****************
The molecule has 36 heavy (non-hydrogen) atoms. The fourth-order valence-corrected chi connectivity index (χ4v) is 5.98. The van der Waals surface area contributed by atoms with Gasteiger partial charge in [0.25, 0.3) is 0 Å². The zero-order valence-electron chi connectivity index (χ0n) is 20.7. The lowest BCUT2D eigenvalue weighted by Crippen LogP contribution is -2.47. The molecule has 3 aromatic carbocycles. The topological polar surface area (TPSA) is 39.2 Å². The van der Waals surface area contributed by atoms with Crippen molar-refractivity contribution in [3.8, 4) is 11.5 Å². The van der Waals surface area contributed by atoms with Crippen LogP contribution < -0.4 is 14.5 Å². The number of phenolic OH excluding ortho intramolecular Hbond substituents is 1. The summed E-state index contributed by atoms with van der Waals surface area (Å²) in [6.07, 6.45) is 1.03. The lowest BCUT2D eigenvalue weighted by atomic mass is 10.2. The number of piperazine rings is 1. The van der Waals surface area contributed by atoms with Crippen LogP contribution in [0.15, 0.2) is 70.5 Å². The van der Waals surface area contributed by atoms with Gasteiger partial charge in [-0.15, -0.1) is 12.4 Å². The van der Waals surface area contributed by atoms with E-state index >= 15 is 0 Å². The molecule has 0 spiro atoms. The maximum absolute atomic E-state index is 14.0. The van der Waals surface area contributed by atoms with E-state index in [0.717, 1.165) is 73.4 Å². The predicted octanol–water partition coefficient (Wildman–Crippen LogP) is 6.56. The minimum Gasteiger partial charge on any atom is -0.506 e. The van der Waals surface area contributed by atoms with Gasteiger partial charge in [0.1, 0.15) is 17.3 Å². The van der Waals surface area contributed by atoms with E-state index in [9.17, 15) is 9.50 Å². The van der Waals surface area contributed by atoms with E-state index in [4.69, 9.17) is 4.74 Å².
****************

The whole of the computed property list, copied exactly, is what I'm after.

The molecule has 36 heavy (non-hydrogen) atoms. The fourth-order valence-corrected chi connectivity index (χ4v) is 5.98. The van der Waals surface area contributed by atoms with Gasteiger partial charge in [0.25, 0.3) is 0 Å². The zero-order valence-electron chi connectivity index (χ0n) is 20.7. The lowest BCUT2D eigenvalue weighted by Crippen LogP contribution is -2.47. The molecule has 3 aromatic carbocycles. The topological polar surface area (TPSA) is 39.2 Å². The van der Waals surface area contributed by atoms with Crippen molar-refractivity contribution in [3.8, 4) is 11.5 Å². The van der Waals surface area contributed by atoms with Crippen LogP contribution < -0.4 is 14.5 Å². The number of phenolic OH excluding ortho intramolecular Hbond substituents is 1. The summed E-state index contributed by atoms with van der Waals surface area (Å²) in [6.07, 6.45) is 1.03. The lowest BCUT2D eigenvalue weighted by atomic mass is 10.2. The number of piperazine rings is 1. The van der Waals surface area contributed by atoms with Crippen LogP contribution in [0.15, 0.2) is 70.5 Å². The van der Waals surface area contributed by atoms with Gasteiger partial charge in [-0.15, -0.1) is 12.4 Å². The van der Waals surface area contributed by atoms with E-state index >= 15 is 0 Å². The molecule has 0 spiro atoms. The maximum absolute atomic E-state index is 14.0. The van der Waals surface area contributed by atoms with E-state index in [0.717, 1.165) is 73.4 Å². The predicted octanol–water partition coefficient (Wildman–Crippen LogP) is 6.56. The minimum Gasteiger partial charge on any atom is -0.506 e. The van der Waals surface area contributed by atoms with Gasteiger partial charge in [0.1, 0.15) is 17.3 Å². The van der Waals surface area contributed by atoms with E-state index in [9.17, 15) is 9.50 Å². The van der Waals surface area contributed by atoms with E-state index in [4.69, 9.17) is 4.74 Å².